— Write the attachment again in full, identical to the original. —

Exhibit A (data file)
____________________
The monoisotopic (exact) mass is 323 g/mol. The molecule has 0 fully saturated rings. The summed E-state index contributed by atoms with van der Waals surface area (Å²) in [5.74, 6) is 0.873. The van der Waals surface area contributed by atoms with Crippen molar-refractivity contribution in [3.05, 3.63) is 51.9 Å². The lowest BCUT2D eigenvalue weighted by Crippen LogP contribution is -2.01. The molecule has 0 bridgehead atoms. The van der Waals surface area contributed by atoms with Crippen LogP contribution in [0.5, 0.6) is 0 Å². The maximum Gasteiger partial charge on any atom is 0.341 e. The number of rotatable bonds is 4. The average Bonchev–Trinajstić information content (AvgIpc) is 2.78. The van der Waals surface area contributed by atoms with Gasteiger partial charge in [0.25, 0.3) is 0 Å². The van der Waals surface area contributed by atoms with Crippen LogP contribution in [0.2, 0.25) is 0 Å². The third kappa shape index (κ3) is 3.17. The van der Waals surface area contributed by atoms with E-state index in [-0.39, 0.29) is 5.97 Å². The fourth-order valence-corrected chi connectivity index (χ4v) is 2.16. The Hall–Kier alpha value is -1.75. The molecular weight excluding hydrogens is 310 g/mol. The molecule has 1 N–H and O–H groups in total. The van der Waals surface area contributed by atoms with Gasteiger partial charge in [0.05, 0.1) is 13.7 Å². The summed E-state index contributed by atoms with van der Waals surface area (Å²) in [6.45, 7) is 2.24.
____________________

The monoisotopic (exact) mass is 323 g/mol. The molecule has 0 fully saturated rings. The summed E-state index contributed by atoms with van der Waals surface area (Å²) in [5.74, 6) is 0.873. The van der Waals surface area contributed by atoms with Crippen molar-refractivity contribution in [3.05, 3.63) is 51.9 Å². The lowest BCUT2D eigenvalue weighted by Crippen LogP contribution is -2.01. The molecule has 0 bridgehead atoms. The van der Waals surface area contributed by atoms with Crippen LogP contribution in [0.5, 0.6) is 0 Å². The maximum Gasteiger partial charge on any atom is 0.341 e. The number of rotatable bonds is 4. The average Bonchev–Trinajstić information content (AvgIpc) is 2.78. The van der Waals surface area contributed by atoms with Gasteiger partial charge in [0.25, 0.3) is 0 Å². The van der Waals surface area contributed by atoms with Crippen LogP contribution in [0.2, 0.25) is 0 Å². The third kappa shape index (κ3) is 3.17. The van der Waals surface area contributed by atoms with E-state index in [-0.39, 0.29) is 5.97 Å². The fourth-order valence-corrected chi connectivity index (χ4v) is 2.16. The Hall–Kier alpha value is -1.75. The molecular weight excluding hydrogens is 310 g/mol. The molecule has 1 N–H and O–H groups in total. The van der Waals surface area contributed by atoms with Gasteiger partial charge in [0.05, 0.1) is 13.7 Å². The summed E-state index contributed by atoms with van der Waals surface area (Å²) in [6.45, 7) is 2.24.